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Medline ® Abstract for Reference 17

of 'Idiopathic edema'

Is "idiopathic" edema idiopathic?
MacGregor GA, Markandu ND, Roulston JE, Jones JC, de Wardener HE
Lancet. 1979;1(8113):397.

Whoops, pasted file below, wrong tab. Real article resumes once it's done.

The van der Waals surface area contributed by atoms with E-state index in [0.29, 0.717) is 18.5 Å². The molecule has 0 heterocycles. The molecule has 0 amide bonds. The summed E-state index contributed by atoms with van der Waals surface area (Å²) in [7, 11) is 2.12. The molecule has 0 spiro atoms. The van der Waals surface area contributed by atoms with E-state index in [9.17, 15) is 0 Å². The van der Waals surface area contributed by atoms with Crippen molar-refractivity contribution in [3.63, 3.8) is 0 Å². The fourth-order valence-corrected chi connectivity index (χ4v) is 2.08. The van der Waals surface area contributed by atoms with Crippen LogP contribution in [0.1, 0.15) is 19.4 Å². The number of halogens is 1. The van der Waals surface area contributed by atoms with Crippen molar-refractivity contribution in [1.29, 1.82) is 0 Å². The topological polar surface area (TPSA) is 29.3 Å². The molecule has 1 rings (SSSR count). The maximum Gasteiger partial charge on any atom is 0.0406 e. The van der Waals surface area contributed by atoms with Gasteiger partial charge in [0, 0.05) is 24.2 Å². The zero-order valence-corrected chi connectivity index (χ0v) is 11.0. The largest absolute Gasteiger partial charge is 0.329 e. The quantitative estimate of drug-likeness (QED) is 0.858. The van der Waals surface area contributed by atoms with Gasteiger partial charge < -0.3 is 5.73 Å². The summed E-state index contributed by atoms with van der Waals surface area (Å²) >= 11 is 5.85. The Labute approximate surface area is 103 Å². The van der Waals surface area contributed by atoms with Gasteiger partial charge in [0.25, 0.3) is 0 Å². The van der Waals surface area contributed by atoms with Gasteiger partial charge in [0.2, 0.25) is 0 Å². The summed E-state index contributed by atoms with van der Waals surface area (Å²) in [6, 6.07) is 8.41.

Ten women with "idiopathic" edema had sodium and water retention and a rapid gain in weight when their accustomed intake of diuretics was suddenly stopped. The magnitude of these changes was directly related to the levels of plasma-rening activity before withdrawal of diuretics. Nine patients became edematous. Within 10 days of stopping diuretics, plasma-renin activity and urinary aldosterone excretion decreased to normal or below and within 20 days weight-gain and edema had subsided in seven patients. But the greatest gains in weight, in three patients, were sustained beyond 20 days. Nevertheless, a year later, two of these three patients were free of edema without the use of diuretics. Intermittent edema of unknown cause in most, if not all, otherwise healthy women seems to result from their use of diuretics, abetted in some patients by self-imposed flucuation of sodium and carbohydrate intake, and does not appear to be idiopathic.